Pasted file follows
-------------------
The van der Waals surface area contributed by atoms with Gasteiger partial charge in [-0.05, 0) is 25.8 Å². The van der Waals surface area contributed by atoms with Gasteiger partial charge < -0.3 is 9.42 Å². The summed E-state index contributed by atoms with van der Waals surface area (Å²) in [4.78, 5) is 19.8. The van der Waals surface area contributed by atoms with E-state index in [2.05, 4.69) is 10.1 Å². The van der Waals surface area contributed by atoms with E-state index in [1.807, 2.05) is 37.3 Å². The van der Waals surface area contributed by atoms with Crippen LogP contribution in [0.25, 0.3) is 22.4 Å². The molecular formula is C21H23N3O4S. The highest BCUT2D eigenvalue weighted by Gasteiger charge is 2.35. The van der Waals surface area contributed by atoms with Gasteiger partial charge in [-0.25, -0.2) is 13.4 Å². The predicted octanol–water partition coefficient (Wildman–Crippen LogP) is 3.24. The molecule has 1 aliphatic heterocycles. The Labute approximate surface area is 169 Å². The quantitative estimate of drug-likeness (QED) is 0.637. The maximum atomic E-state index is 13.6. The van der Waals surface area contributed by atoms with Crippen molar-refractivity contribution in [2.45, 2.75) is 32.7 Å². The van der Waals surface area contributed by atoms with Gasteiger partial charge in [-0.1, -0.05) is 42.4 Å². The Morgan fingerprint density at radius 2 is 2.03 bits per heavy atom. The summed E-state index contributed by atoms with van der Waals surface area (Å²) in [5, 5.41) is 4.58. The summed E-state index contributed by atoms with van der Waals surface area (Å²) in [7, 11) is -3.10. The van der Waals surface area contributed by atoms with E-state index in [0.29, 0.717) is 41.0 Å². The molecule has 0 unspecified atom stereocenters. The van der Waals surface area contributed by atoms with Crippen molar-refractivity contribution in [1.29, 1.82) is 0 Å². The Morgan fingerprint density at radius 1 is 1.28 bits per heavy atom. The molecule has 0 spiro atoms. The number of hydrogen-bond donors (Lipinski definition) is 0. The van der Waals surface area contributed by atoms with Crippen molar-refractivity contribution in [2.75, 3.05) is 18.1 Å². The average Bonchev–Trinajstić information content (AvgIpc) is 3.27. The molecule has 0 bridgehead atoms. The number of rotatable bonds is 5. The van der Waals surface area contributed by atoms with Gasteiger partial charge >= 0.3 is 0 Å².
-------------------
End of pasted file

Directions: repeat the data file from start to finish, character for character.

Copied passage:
The van der Waals surface area contributed by atoms with Gasteiger partial charge in [-0.05, 0) is 25.8 Å². The van der Waals surface area contributed by atoms with Gasteiger partial charge < -0.3 is 9.42 Å². The summed E-state index contributed by atoms with van der Waals surface area (Å²) in [4.78, 5) is 19.8. The van der Waals surface area contributed by atoms with E-state index in [2.05, 4.69) is 10.1 Å². The van der Waals surface area contributed by atoms with E-state index in [1.807, 2.05) is 37.3 Å². The van der Waals surface area contributed by atoms with Crippen LogP contribution in [0.25, 0.3) is 22.4 Å². The molecular formula is C21H23N3O4S. The highest BCUT2D eigenvalue weighted by Gasteiger charge is 2.35. The van der Waals surface area contributed by atoms with Gasteiger partial charge in [-0.25, -0.2) is 13.4 Å². The predicted octanol–water partition coefficient (Wildman–Crippen LogP) is 3.24. The molecule has 1 aliphatic heterocycles. The Labute approximate surface area is 169 Å². The quantitative estimate of drug-likeness (QED) is 0.637. The maximum atomic E-state index is 13.6. The van der Waals surface area contributed by atoms with Crippen molar-refractivity contribution in [2.45, 2.75) is 32.7 Å². The van der Waals surface area contributed by atoms with Gasteiger partial charge in [-0.1, -0.05) is 42.4 Å². The Morgan fingerprint density at radius 2 is 2.03 bits per heavy atom. The summed E-state index contributed by atoms with van der Waals surface area (Å²) in [5, 5.41) is 4.58. The summed E-state index contributed by atoms with van der Waals surface area (Å²) in [7, 11) is -3.10. The van der Waals surface area contributed by atoms with E-state index in [0.29, 0.717) is 41.0 Å². The molecule has 0 unspecified atom stereocenters. The van der Waals surface area contributed by atoms with Crippen molar-refractivity contribution in [1.29, 1.82) is 0 Å². The Morgan fingerprint density at radius 1 is 1.28 bits per heavy atom. The molecule has 0 spiro atoms. The number of hydrogen-bond donors (Lipinski definition) is 0. The van der Waals surface area contributed by atoms with Crippen molar-refractivity contribution in [2.75, 3.05) is 18.1 Å². The average Bonchev–Trinajstić information content (AvgIpc) is 3.27. The molecule has 0 bridgehead atoms. The number of rotatable bonds is 5. The van der Waals surface area contributed by atoms with Gasteiger partial charge >= 0.3 is 0 Å².